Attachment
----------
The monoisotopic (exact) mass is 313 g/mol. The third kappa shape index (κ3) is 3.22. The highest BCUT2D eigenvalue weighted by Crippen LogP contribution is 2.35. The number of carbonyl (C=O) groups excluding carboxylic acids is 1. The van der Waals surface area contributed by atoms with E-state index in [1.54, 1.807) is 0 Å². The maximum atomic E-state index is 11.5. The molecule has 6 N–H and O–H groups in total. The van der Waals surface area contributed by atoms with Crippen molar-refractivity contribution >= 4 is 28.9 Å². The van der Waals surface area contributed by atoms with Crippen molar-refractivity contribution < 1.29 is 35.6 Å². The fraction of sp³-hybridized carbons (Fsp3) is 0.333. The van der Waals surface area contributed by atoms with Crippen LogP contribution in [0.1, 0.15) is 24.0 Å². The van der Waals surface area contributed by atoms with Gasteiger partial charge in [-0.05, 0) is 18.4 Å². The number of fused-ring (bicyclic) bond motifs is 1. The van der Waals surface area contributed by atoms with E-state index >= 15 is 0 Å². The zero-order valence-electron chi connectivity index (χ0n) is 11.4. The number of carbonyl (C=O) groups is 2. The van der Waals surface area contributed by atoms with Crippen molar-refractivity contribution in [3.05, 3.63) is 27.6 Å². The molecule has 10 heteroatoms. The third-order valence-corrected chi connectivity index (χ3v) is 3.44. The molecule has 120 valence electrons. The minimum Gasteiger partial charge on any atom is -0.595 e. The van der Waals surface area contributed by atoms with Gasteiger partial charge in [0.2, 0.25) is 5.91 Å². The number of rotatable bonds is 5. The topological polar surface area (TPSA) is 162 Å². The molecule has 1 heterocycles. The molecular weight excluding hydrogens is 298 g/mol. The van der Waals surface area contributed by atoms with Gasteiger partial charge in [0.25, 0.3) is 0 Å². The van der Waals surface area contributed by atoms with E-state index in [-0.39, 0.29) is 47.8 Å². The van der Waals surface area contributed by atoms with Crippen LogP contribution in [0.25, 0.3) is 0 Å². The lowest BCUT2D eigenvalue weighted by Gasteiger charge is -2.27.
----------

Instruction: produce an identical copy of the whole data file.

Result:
The monoisotopic (exact) mass is 313 g/mol. The third kappa shape index (κ3) is 3.22. The highest BCUT2D eigenvalue weighted by Crippen LogP contribution is 2.35. The number of carbonyl (C=O) groups excluding carboxylic acids is 1. The van der Waals surface area contributed by atoms with E-state index in [1.54, 1.807) is 0 Å². The maximum atomic E-state index is 11.5. The molecule has 6 N–H and O–H groups in total. The van der Waals surface area contributed by atoms with Crippen molar-refractivity contribution >= 4 is 28.9 Å². The van der Waals surface area contributed by atoms with Crippen molar-refractivity contribution < 1.29 is 35.6 Å². The fraction of sp³-hybridized carbons (Fsp3) is 0.333. The van der Waals surface area contributed by atoms with Crippen LogP contribution in [0.1, 0.15) is 24.0 Å². The van der Waals surface area contributed by atoms with Gasteiger partial charge in [-0.05, 0) is 18.4 Å². The number of fused-ring (bicyclic) bond motifs is 1. The van der Waals surface area contributed by atoms with E-state index >= 15 is 0 Å². The zero-order valence-electron chi connectivity index (χ0n) is 11.4. The number of carbonyl (C=O) groups is 2. The van der Waals surface area contributed by atoms with Crippen molar-refractivity contribution in [3.05, 3.63) is 27.6 Å². The molecule has 10 heteroatoms. The third-order valence-corrected chi connectivity index (χ3v) is 3.44. The molecule has 120 valence electrons. The minimum Gasteiger partial charge on any atom is -0.595 e. The van der Waals surface area contributed by atoms with Gasteiger partial charge in [0.2, 0.25) is 5.91 Å². The number of rotatable bonds is 5. The topological polar surface area (TPSA) is 162 Å². The molecule has 1 heterocycles. The molecular weight excluding hydrogens is 298 g/mol. The van der Waals surface area contributed by atoms with Gasteiger partial charge in [0.25, 0.3) is 0 Å². The van der Waals surface area contributed by atoms with E-state index in [-0.39, 0.29) is 47.8 Å². The van der Waals surface area contributed by atoms with Crippen LogP contribution in [0.25, 0.3) is 0 Å². The lowest BCUT2D eigenvalue weighted by Gasteiger charge is -2.27.